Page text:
Ubiquitin and ubiquitin-like specific proteases targeted by infectious pathogens: Emerging patterns and molecular principles.
Edelmann MJ., Kessler BM.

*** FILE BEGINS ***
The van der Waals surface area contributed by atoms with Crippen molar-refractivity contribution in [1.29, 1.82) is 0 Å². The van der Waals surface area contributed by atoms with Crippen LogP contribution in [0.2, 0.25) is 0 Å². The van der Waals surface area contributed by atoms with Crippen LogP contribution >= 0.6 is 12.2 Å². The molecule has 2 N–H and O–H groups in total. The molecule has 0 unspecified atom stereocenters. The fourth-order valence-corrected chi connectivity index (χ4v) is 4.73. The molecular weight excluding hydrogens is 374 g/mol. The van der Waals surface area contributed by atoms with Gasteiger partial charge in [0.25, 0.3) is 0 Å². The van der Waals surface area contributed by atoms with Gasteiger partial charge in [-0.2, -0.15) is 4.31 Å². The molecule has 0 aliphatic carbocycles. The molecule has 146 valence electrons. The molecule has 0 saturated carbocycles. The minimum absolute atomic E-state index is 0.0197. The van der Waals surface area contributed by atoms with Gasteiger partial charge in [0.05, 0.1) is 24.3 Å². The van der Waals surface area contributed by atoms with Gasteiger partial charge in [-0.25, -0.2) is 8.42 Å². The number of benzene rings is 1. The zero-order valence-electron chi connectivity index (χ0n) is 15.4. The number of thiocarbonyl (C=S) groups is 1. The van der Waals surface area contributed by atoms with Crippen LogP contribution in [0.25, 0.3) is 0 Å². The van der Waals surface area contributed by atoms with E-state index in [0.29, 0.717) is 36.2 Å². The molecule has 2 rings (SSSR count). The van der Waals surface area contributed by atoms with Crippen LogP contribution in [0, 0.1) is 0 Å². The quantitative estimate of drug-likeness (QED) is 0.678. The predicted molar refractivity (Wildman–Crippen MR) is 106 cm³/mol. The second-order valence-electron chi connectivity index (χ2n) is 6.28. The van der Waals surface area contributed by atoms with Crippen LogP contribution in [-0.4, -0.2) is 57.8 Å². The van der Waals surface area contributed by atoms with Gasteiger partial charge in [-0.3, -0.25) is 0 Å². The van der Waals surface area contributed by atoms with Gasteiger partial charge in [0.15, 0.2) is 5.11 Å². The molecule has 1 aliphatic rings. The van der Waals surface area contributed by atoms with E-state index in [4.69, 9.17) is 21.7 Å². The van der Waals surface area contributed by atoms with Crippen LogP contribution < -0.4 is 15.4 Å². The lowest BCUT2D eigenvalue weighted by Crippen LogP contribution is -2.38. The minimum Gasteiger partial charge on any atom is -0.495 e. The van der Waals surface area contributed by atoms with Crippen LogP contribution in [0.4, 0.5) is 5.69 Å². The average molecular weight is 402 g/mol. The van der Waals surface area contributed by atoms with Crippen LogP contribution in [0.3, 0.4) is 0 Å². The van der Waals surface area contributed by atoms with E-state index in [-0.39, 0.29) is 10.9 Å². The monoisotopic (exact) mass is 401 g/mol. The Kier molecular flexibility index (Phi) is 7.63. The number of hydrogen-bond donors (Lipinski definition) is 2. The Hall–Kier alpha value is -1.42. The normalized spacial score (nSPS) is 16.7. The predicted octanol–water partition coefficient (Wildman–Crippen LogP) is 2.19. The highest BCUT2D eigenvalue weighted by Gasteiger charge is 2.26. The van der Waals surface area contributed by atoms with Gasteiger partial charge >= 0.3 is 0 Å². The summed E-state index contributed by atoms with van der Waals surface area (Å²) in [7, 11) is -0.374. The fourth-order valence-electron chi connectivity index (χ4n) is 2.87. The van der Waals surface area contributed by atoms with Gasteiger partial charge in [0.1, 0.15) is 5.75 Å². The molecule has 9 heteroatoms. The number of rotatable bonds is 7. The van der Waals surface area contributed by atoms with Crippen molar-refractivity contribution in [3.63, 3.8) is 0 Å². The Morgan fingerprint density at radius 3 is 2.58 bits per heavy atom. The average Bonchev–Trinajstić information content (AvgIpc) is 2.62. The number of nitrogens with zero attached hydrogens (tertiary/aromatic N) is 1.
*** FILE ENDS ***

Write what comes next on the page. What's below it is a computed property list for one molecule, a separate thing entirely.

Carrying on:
Attachment of ubiquitin (Ub) or ubiquitin-like (Ubl) modifiers is a reversible post-translational modification that regulates the fate and function of proteins. In particular, proteolytic enzymes with Ub/Ubl processing activity appear to be more widespread than originally anticipated. It is therefore not surprising that bacterial and viral pathogens have exploited many ways to interfere with Ub/Ubl conjugation, but also de-conjugation. On one hand, pathogens were shown to manipulate host encoded enzymes. On the other hand, pathogen derived sequences of proteases specific for Ub/Ubls are emerging as a common feature shared by many viruses, bacteria and protozoa, and we are at an early stage of understanding how these proteases contribute to the pathogenesis of infection. Whereas some of these proteases share a common origin with mammalian cell encoded hydrolases with specific properties towards Ub/Ubls, most of them have ancient intrinsic functions, such as processing pathogen protein components, and may have acquired the specificity for Ub/Ubls by interacting with mammalian hosts and their immune system throughout evolution. Since many of these proteases are clearly distinct from their mammalian counterparts, they represent attractive targets for drug design against infectious diseases.